Open the air bleeder assembly on your filter and turn pump on. Watch the pressure gauge for spikes. After the hose fills with water, backwash your sand filter for 2 - 3 minutes, or until water runs clear.
Turn the pump back on and backwash until for 2 minutes or until the water runs clear (you can check this in the sight glass on the side of the filter). Turn the pump off. Select the RINSE setting on the filter valve. Turn the pump back on and rinse for 1-2 minutes.
Bottom line, the filter must be backwashed on a regular basis to ensure that your pool water is clear. "When do we need to backwash?" - It is recommended to backwash your filter once every 4-6 weeks of regular use.
Essential Backwashing Tips
Stop it immediately after it clears. -Top up the sand in your filter after a backwash since the process will wash out a lot of it. Run the rinse setting while you top up the sand to ensure it doesn't go back to the pool.
As a general rule, you should be backwashing your pool about once a week or in conjugation with your scheduled maintenance. Another industry standard is to backwash when your filter's pressure gauge reads 8-10 PSI (pounds per square inch) over the starting level or “clean” pressure.
Turn the lever to RINSE, start the pump and rinse for about 15-30 seconds. Stop the pump and turn the lever to FILTER. This is the normal operating position. Close the drain outlet valve and start the pump.
Backwashing a sand or DE filter is a simple task. Shut off the pump, set the multiport valve or slide valve handle to the backwash position, roll out the backwash hose and turn the pump on again. Backwash for 3-4 minutes or until the water runs clear, then shut the pump off and return the valve to the filter position.
Backwashing reverses the flow of water, lifts up and flushes the sand, and then expels the dirty water via a waste line into the ground or drain. In order to prevent residual blow back into the pool, once you've finished backwashing it's highly advisable to rinse the filter.
It is not recommended to drain a swimming pool through the backwash valve. While sucking from the main drain and putting the water down the backwash line will work in some scenarios it puts your pool pump at risk of losing prime and running dry.
Can You Backwash Too Much? If you backwash your pool too much i.e. time duration and/or close frequency then yes you can cause a lot of problems. Some problems that can arise from backwashing your sand pool filter too much are: Loss of water – 500+ litres of water can be lost in each backwashing cycle.
In most cases, the cleaning time is set in the early morning when everyone is asleep. Every 4 to 7 days, the backwashing system gets activated and completes the cleaning process by itself. You do not need to manage the backwashing system personally.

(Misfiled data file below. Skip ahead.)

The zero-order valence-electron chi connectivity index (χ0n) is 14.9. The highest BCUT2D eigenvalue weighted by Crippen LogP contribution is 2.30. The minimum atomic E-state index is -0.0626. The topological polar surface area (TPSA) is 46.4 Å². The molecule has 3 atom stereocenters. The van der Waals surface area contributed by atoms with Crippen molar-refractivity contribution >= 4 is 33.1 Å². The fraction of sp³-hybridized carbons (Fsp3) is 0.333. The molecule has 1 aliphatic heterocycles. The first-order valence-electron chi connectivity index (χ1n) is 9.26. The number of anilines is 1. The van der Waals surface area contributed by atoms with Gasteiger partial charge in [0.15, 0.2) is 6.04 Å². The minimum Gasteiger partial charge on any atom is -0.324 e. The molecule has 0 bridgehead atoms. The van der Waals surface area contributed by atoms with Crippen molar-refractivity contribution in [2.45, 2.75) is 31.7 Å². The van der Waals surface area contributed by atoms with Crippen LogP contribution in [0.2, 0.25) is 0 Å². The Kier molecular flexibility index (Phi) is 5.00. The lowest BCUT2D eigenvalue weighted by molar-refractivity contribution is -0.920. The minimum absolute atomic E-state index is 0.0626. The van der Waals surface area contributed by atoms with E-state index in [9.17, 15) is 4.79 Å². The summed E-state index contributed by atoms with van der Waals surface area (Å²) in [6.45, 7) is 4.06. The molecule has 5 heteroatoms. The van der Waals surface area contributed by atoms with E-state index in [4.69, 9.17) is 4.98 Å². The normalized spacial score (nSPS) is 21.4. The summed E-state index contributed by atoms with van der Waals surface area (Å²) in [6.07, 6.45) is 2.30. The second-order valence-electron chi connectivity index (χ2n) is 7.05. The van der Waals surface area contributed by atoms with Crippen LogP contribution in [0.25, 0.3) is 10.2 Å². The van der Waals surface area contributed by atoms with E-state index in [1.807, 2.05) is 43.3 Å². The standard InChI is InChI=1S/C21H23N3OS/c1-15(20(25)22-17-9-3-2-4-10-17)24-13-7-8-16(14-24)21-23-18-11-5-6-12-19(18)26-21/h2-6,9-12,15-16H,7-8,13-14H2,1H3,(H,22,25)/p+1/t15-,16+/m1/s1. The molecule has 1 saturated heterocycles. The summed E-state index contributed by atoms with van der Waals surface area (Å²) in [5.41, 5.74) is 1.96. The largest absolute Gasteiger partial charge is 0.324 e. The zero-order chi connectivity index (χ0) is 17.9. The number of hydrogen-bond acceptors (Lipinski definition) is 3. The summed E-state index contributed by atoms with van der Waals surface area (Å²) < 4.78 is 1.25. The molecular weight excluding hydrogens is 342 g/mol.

In general, you shouldn't be losing sand from your sand filter. Nor should any sand be coming out during backwashing, rinsing or filtering. If sand is coming out, something is wrong. You shouldn't need to be topping up the sand in the filter either.
You should backwash your DE pool filter about once a month during pool season. In addition to the regular schedule, you'll want to perform additional backwashing if: You've been running your pool filter for 48 hours straight. This can cause a pressure build-up, even if the filter grids look clean.
Rinse runs water in the same direction that normal filtering does. Backwash runs it through the sand in the opposite direction. Rinse is to clear any dirt out of the clean side of the sand before you start sending it back to the pool.
That said, many pool owners backwash weekly as part of their summer maintenance routine, often after they vacuum to collect the remaining particles that are often stirred up.
The process of backwashing dislodges trapped debris and contaminants, flushing them out through your value's waste line or a hose that is connected to the pool pump. When the filter media is clean, the pressure gauge is lower and water can easily flow in and out of the system.
For inground pools with a sand or DE filter, the easiest way to quickly lower the water level is to place the multiport valve into the waste position and roll out the backwash hose. If instead, you have a slide (push-valve), backwash the filter to lower the water level.
Usually the wastewater generated from backwashing is discharged to the sewerage system in accordance with a trade waste agreement with the local sewerage authority.
Swimming pool water contains chemicals, especially chlorine, that can harm your trees and landscape plants when water drains and floods the area. Too much chlorine can damage tree leaves and other delicate tissues.
Yes, you save water with FilterBalls with the backwashing. The filter cleaning (backwashing) process with sand, glass, and zeo-sand require frequent cycles to remove dirt from the media and restore the media's filtering capacity.
If you do have this option, it is highly recommended that whenever you have algae, you will need to vacuum to waste. This option allows you to vacuum the algae up and send it out through the backwash line, avoiding getting algae into your filter sand.
After backwashing, new DE must be added to the filter. Add the entire amount of DE the filter recommends. If you see DE returning to the pool, vacuum it to waste, after it settles. The next time you backwash and recoat, decrease the amount by 1 pound.
Do not operate your filter pump without having the D.E. powder coating the grids, or you will see the filter pressure rise very quickly, and if left in this manner the grids can collapse or the fabric can become clogged or damaged. As the pressure gauge on a D.E. filter increases, flow rate decreases.